Was it only six years ago that Windows Mobile was a big part of the cellphone business? That was a time when only programmers thought of a mobile phone as a computer. Now we're heading into the second or third generation of the smartphone, and the little thin slabs are becoming even more complex than the desktop. Do you want to edit a document? Find your way home? Take a picture? Send email? Actually talk with someone? Your smartphone is there for you.
We've come a long way from Windows Mobile and BlackBerry. In the meantime, Microsoft looked into the abyss and realized it had no choice but to match the iPhones and Android mobiles feature for feature. The company clearly spared no expense or effort in building something that offers more or less the same extensive list of features as iPhones or Android smartphones. Then Microsoft tacked on a few cool ideas and its own distinctive style that will lure those who love the mod, '60s look.
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This isn't just a challenge for the programmers inside Microsoft. The Windows Phone 8 platform can't become relevant on its own. A smartphone today needs apps from an app store, and an app store needs developers, and developers need SDKs. If Microsoft wants to ship phones, it will need programmers to work with the SDK and start creating apps.
Microsoft just released the Windows Phone 8 SDK last week. The first thing any programmer will notice is extensive breadth and the depth. It's not just a tool for putting some buttons on the screen. Today's developer must be ready to build a slick user interface that can work with the various roles of a smartphone.
Windows Phone 8 languages and runtime
The good news is the new version of the SDK includes extensive documentation written with plenty of detail for you to explore as you poke around all the different ways you can build a Windows Phone 8 app. There are hundreds of good examples, though even that might not be enough to cover everything we'll need to learn to work with the SDK. Microsoft thoughtfully includes a separate forum where programmers can write requests asking for new examples and vote for other people's requests. This is a smart feedback mechanism that should help Microsoft develop what the programmers really want to use.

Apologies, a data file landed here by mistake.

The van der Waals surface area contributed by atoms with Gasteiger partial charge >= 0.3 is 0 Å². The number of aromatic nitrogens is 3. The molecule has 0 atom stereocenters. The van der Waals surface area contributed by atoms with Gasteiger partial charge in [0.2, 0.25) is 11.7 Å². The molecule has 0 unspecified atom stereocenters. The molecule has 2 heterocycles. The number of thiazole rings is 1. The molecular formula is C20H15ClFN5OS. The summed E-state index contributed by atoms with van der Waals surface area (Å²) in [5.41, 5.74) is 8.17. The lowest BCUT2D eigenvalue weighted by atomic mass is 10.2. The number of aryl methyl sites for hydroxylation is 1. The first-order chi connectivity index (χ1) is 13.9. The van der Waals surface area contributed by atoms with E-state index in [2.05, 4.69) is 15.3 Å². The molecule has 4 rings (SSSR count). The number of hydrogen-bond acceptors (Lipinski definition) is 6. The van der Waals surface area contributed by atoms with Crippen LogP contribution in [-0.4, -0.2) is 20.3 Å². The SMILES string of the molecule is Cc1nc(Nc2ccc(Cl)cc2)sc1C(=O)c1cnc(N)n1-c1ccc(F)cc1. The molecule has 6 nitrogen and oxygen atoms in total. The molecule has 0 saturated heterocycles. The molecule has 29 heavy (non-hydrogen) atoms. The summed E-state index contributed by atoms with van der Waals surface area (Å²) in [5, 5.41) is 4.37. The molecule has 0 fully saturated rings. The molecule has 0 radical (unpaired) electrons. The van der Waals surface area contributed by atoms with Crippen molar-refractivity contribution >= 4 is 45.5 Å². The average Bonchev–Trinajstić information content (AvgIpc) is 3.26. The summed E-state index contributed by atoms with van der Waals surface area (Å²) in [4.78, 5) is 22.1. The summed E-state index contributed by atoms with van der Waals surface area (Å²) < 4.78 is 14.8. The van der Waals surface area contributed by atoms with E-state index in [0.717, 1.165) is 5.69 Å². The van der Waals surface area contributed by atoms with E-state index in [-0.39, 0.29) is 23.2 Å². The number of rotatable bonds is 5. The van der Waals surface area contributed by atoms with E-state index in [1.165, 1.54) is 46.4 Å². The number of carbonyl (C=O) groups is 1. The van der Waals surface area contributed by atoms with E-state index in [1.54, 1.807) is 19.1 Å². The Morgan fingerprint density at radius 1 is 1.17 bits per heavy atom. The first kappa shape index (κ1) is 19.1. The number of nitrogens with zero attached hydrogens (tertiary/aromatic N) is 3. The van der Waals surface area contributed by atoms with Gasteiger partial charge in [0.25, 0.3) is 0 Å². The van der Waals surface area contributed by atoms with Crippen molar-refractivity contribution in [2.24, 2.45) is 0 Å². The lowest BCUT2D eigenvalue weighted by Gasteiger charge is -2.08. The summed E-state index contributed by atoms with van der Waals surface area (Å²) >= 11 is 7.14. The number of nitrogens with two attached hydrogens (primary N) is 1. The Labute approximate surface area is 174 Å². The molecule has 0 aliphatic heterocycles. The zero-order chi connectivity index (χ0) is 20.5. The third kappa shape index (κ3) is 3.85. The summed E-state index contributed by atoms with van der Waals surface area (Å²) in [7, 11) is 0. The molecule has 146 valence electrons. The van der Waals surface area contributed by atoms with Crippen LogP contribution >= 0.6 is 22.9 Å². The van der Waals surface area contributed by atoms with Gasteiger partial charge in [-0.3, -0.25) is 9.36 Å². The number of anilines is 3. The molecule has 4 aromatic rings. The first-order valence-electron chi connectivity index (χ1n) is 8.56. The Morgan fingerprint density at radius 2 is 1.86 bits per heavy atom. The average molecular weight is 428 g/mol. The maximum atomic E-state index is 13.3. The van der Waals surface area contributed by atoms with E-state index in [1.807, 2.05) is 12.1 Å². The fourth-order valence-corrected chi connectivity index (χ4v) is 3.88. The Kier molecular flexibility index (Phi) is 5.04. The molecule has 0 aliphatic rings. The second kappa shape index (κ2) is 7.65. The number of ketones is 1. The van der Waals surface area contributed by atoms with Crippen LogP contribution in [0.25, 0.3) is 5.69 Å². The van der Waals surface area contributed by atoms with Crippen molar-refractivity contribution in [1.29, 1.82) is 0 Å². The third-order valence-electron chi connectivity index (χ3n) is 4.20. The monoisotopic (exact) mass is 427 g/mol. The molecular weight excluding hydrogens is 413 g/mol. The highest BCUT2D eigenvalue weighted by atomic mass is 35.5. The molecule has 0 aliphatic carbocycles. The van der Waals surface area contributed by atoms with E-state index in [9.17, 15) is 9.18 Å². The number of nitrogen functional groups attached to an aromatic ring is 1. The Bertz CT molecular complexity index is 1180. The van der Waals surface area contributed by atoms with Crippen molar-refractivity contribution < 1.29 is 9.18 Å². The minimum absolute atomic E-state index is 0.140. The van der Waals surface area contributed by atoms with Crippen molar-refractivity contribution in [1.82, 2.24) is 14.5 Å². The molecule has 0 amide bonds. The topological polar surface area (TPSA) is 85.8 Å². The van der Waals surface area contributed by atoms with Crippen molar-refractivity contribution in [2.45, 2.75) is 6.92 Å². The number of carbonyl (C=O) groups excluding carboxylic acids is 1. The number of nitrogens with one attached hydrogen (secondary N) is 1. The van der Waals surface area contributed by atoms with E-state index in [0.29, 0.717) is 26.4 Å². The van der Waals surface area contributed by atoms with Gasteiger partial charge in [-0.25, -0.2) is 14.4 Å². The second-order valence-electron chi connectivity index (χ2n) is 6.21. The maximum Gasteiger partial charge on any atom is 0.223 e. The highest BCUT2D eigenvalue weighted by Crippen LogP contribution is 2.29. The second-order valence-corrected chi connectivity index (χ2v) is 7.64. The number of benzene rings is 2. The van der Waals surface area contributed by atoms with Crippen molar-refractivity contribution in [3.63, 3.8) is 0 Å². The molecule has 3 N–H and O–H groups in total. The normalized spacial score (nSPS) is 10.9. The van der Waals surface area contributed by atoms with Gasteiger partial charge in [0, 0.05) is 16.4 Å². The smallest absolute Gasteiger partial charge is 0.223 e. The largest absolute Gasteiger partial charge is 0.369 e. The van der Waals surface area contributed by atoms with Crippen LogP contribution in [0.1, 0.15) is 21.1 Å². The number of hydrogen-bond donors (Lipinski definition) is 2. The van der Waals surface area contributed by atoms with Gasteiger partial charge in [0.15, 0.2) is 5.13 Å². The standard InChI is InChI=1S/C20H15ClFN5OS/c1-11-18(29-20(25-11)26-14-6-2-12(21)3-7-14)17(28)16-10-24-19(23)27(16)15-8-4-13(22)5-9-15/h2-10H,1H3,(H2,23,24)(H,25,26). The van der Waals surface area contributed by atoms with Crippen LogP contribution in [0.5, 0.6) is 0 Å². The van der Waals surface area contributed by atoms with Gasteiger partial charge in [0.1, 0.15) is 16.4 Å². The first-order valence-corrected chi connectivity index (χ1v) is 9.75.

Most of the examples are written in C#, the language that will probably be the first choice for many of the developers. The presentation layer filled with widgets is written in XAML, while the C# code lies bundled in objects waiting for the events to come its way. Microsoft calls this a "managed app." Most of your diddling will probably be choosing the right XAML layout widget so that everything looks just right. You can produce something quite nice by putting the right widgets in the XAML file and letting the OS manage the rest. The C# will pull data in and out of objects, then swap those objects with other parts of the code.
How far does Swift soar over Objective-C? Let us count the ways
Appboy's on-stage presentation at Demo Traction on April 22, 2015
Stanza's on-stage presentation at Demo Traction 2015
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